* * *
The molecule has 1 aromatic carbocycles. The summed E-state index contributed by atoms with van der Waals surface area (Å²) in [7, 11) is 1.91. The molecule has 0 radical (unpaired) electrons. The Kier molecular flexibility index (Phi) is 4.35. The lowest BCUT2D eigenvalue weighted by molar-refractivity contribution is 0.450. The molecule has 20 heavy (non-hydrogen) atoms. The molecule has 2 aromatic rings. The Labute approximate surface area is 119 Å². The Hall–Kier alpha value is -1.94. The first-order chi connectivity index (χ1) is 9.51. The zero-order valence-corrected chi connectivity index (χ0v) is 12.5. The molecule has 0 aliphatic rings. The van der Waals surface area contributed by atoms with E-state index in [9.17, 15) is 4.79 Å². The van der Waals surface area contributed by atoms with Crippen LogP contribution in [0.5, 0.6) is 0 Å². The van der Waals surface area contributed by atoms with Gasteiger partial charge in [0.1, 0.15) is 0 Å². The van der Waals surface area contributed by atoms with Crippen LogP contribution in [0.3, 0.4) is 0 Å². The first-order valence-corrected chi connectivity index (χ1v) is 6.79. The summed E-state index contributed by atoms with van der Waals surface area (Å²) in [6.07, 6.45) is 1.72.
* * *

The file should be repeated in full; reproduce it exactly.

The molecule has 1 aromatic carbocycles. The summed E-state index contributed by atoms with van der Waals surface area (Å²) in [7, 11) is 1.91. The molecule has 0 radical (unpaired) electrons. The Kier molecular flexibility index (Phi) is 4.35. The lowest BCUT2D eigenvalue weighted by molar-refractivity contribution is 0.450. The molecule has 20 heavy (non-hydrogen) atoms. The molecule has 2 aromatic rings. The Labute approximate surface area is 119 Å². The Hall–Kier alpha value is -1.94. The first-order chi connectivity index (χ1) is 9.51. The zero-order valence-corrected chi connectivity index (χ0v) is 12.5. The molecule has 0 aliphatic rings. The van der Waals surface area contributed by atoms with E-state index in [9.17, 15) is 4.79 Å². The van der Waals surface area contributed by atoms with Crippen LogP contribution in [0.5, 0.6) is 0 Å². The van der Waals surface area contributed by atoms with Gasteiger partial charge in [0.1, 0.15) is 0 Å². The van der Waals surface area contributed by atoms with Crippen LogP contribution in [0.3, 0.4) is 0 Å². The first-order valence-corrected chi connectivity index (χ1v) is 6.79. The summed E-state index contributed by atoms with van der Waals surface area (Å²) in [6.07, 6.45) is 1.72.